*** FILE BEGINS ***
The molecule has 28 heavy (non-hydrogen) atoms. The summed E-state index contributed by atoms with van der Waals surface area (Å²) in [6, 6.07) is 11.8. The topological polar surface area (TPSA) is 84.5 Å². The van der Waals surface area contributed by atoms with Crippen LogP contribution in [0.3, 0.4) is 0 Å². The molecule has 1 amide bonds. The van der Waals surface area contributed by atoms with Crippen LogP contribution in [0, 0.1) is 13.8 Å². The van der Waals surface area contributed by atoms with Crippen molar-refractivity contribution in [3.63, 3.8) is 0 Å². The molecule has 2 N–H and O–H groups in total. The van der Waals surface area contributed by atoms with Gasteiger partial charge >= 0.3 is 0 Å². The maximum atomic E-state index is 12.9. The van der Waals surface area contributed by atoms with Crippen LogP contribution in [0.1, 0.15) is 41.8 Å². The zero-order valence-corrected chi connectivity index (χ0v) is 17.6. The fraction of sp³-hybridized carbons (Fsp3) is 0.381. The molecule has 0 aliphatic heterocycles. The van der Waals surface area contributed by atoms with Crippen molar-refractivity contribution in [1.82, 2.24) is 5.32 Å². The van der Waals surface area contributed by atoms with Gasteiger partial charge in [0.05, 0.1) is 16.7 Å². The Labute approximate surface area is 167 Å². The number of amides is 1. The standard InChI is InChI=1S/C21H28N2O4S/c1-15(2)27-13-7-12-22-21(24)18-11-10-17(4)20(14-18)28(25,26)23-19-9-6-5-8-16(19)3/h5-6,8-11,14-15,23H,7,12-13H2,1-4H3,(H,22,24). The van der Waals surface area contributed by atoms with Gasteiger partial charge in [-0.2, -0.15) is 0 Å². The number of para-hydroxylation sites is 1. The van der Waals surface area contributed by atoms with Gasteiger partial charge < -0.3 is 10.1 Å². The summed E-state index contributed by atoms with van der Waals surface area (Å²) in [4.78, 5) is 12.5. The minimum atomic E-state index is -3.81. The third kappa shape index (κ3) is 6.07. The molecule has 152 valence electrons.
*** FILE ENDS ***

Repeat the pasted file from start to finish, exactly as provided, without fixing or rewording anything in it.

The molecule has 28 heavy (non-hydrogen) atoms. The summed E-state index contributed by atoms with van der Waals surface area (Å²) in [6, 6.07) is 11.8. The topological polar surface area (TPSA) is 84.5 Å². The van der Waals surface area contributed by atoms with Crippen LogP contribution in [0.3, 0.4) is 0 Å². The molecule has 1 amide bonds. The van der Waals surface area contributed by atoms with Crippen LogP contribution in [0, 0.1) is 13.8 Å². The van der Waals surface area contributed by atoms with Crippen molar-refractivity contribution in [3.63, 3.8) is 0 Å². The molecule has 2 N–H and O–H groups in total. The van der Waals surface area contributed by atoms with Gasteiger partial charge >= 0.3 is 0 Å². The maximum atomic E-state index is 12.9. The van der Waals surface area contributed by atoms with Crippen LogP contribution in [0.1, 0.15) is 41.8 Å². The zero-order valence-corrected chi connectivity index (χ0v) is 17.6. The fraction of sp³-hybridized carbons (Fsp3) is 0.381. The molecule has 0 aliphatic heterocycles. The van der Waals surface area contributed by atoms with Crippen molar-refractivity contribution in [1.82, 2.24) is 5.32 Å². The van der Waals surface area contributed by atoms with Gasteiger partial charge in [0.05, 0.1) is 16.7 Å². The Labute approximate surface area is 167 Å². The number of amides is 1. The standard InChI is InChI=1S/C21H28N2O4S/c1-15(2)27-13-7-12-22-21(24)18-11-10-17(4)20(14-18)28(25,26)23-19-9-6-5-8-16(19)3/h5-6,8-11,14-15,23H,7,12-13H2,1-4H3,(H,22,24). The van der Waals surface area contributed by atoms with Gasteiger partial charge in [-0.2, -0.15) is 0 Å². The number of para-hydroxylation sites is 1. The van der Waals surface area contributed by atoms with Gasteiger partial charge < -0.3 is 10.1 Å². The summed E-state index contributed by atoms with van der Waals surface area (Å²) in [4.78, 5) is 12.5. The minimum atomic E-state index is -3.81. The third kappa shape index (κ3) is 6.07. The molecule has 152 valence electrons.